But I want to make this suggestion to the ministry, ere it is bereft of all its powers of doing something for the little brother, the people. It is unfortunate that all1 the housing has been done in the cities, that all the building has been done there. Oh, I know some gentleman is going to say that this act and that act provides for housing in the country, but the houses that have been built in the country, whether for the veteran or for somebody else, are so negligible in number that we can forget them right away. We have seen the already substantial industrial development of our own country greatly increased by the exigencies of war. We have added to our plant capacity. We had to make munitions of every type, and we took into this great and new plant a new army of workers. We took in the mothers and the wives and the daughters of the Canadian people to participate in the great work of urgency; they came from the land, from the villages, from the parishes into the industrial centres. This is not one of the minor tragedies of the war. There they are going to stay, and there the government has attempted to build houses for them. If the government had consulted me I would have suggested to them that they make a great effort and offer some enticement to these brave people who had come from the land into the cities, to summons them to go back home, back to the soil. I would have attempted to entice them back by building for them good, warm and attractive houses near the source of all that is rich and good in any country- the mother earth. The government has overlooked that opportunity.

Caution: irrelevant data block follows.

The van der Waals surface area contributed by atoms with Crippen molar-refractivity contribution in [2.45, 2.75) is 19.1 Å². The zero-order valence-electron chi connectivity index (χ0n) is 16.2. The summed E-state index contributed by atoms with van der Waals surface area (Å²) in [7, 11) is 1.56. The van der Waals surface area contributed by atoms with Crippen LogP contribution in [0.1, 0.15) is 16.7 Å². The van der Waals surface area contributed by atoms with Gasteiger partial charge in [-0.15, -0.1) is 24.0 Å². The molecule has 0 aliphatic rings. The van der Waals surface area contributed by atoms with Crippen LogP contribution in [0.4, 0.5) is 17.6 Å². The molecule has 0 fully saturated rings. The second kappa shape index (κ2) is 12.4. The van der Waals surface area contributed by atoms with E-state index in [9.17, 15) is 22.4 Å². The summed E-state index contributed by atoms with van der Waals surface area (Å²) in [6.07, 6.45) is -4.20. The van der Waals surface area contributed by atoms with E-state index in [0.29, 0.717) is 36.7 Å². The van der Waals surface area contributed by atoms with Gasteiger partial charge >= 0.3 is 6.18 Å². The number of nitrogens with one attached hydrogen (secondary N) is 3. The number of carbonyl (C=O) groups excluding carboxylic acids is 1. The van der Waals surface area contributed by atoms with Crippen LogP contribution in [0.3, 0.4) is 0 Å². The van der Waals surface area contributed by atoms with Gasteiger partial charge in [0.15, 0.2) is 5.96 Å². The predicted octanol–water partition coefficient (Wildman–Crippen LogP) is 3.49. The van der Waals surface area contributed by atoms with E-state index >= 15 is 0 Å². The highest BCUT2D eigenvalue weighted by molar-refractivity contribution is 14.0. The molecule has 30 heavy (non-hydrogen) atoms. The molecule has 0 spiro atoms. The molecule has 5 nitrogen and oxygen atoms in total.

I come to another point that I would like to have heard the minister deal with more fully and more effectively. I need not assure the minister that I do not hold myself out as a person of deep learning in economics, but I do know that Canada is one of the great trading nations. This country in terms of population is small, almost insignificant; yet it ranks third or possibly fourth among the great trading nations of the world. This country exports somewhere between 35 and 40 per cent of its production. What portion of it is manufactured? I do not exactly know, but if you assume that newsprint is manufactured goods, if you assume that cheese, butter and bacon are manufactured goods, I make bold to suggest that at least half our exports are manufactured goods. We can live as we are living now if
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we can find markets, external markets, foreign markets for these goods. Where are we to find these markets? In the past always, I may say, we have bought more from the United States than we have sold to that country. To pay our debt to the United States we have relied upon the proceeds of our sales to other countries, which we have converted from pounds-sterling or other currency into dollars which the United States have accepted in settlement of our accounts. Today, outside of the United States, there are no foreign markets. There are markets to which we are shipping goods, but we are shipping goods which are paid for how? By credits that we have established. They are paid for by ourselves.